Many people who complain of acid reflux have stomach acid levels that are actually too low. This seems counterintuitive, but it's true. The lower esophageal sphincter (the door between your esophagus and stomach) needs a certain amount of acid as its message to close tightly. If you don't make enough stomach acid, which can happen with chronic stress, the door never gets the signal to close all the way and so what little acid is in the stomach will slosh right up there and you will feel it. A good remedy for this is taking a little apple cider vinegar in some water, around 15 minutes before a meal. If this helps the acid reflux, it is a good indicator you are in need of more acid. You could also try taking betaine HCl pills with a meal for the same acid-increasing effect.
5. Mastic Gum
Mastic gum is resin taken from an evergreen shrub native to Greece. It has a long history of being chewed for health benefits. These days you can find it in a pill. It has more recently been shown to kill H. pylori, the bacteria thought to be one of the causes of gastric ulcers. Aside from its antimicrobial properties, it is also anti-inflammatory and an antioxidant.
Prescription acid blockers have been on my mind a bit lately. It's probably because I see how commonly they are prescribed, even to babies, and the news has recently been full of research study results showing their shocking long-term side effects.
I'm talking specifically about the Proton Pump Inhibitors, or PPIs for short. These include the drugs called omeprazole (Prilosec), lansoprazole (Prevacid), rabeprazole (Aciphex), pantoprazole (Protonix), and esomeprazole.
They have become one of the most commonly prescribed medications today, but unfortunately medical research has shown that around 70% of those prescriptions are not actually necessary, meaning that the patient's symptoms are not actually due to excess stomach acid.
So what are the side effects? Lately the newspaper headlines are talking about how PPIs lead to a significantly increased risk of dementia, especially if you are above age 70. You also have a 50% higher risk of chronic kidney disease. These are not the only side effects, however.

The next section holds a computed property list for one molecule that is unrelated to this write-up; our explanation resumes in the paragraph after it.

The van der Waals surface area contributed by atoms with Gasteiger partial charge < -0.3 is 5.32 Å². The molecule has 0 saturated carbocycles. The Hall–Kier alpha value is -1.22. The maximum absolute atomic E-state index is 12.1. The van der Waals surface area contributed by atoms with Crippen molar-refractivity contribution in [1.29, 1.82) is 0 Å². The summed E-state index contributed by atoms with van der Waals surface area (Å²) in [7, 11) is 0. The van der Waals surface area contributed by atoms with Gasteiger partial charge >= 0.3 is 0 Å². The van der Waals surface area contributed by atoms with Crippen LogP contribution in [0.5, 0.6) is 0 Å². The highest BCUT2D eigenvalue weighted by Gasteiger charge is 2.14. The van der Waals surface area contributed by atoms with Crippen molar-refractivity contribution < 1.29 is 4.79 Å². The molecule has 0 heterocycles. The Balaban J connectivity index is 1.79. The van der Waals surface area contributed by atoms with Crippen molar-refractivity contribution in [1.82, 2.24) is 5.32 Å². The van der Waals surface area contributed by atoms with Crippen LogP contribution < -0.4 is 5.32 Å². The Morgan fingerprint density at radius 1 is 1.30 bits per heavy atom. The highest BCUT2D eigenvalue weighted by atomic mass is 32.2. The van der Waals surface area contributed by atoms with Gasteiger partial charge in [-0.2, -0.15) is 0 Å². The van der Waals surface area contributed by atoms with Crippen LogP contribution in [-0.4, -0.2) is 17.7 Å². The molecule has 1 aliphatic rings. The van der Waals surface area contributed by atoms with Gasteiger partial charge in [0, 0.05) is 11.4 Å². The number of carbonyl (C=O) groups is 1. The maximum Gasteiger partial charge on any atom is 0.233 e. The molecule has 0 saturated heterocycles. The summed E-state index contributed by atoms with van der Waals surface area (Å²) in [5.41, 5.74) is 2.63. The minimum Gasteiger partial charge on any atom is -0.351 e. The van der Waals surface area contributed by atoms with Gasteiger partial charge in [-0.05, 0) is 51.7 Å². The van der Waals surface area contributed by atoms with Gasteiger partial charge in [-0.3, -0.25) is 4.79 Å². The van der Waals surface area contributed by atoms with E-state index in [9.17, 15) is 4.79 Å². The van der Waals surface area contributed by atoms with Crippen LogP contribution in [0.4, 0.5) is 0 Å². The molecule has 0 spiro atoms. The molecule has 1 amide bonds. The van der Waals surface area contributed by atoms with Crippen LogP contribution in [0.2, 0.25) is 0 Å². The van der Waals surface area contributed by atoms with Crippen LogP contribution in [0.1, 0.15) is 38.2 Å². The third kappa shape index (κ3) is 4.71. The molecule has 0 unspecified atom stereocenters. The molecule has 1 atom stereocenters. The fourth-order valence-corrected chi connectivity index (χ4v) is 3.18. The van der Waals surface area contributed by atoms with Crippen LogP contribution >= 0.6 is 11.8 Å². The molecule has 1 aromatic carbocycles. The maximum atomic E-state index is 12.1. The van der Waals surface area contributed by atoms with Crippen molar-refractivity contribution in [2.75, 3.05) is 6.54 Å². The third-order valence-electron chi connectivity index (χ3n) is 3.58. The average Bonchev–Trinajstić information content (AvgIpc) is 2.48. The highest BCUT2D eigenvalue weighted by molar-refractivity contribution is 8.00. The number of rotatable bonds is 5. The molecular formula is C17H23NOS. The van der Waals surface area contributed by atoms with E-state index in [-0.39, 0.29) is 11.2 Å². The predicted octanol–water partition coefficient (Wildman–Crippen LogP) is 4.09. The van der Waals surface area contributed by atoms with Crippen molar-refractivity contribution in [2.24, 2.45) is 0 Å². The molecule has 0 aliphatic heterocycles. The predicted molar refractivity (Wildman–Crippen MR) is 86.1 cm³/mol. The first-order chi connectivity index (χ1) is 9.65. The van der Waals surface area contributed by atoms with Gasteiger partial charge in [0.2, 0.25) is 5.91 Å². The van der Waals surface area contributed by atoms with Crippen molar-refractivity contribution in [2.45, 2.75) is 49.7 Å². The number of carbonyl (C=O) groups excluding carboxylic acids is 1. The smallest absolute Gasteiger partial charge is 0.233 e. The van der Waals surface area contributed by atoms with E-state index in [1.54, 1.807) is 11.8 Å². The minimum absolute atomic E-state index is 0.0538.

It has been known for quite some time that when you block the secretion of acid in the stomach, it hinders the digestion and absorption of certain vitamins and minerals, including calcium, magnesium, iron, vitamin C, folate, and vitamin B12. As you can imagine, having reduced absorption of these vital nutrients can lead to osteoporosis, anemia, and neurological symptoms such as tingling and numbness in the extremities.
To add insult to injury, without proper amounts of stomach acid, your digestive tract is more prone to GI infections that should have been zapped by the acidic environment of your stomach. Dysbiosis and the disruption of the microbiome can easily occur when on a PPI, leading to health problems throughout the body.
With all of the side effects of PPIs, and so few people actually needing to be on them, it is certainly worth your while to try some natural remedies for acid reflux symptoms. My next blog will focus on some of these natural acid reflux remedies, so stay tuned.
Dr. Melissa DeForest: I am a Naturopathic Doctor who specializes in digestive disorders. My goal is to educate, inspire, and empower others to lead a life they love.
Disclaimer: All information presented here is for educational purposes only, and should not be taken as medical advice. Please consult with your doctor before starting any new exercise, supplement, or diet routine.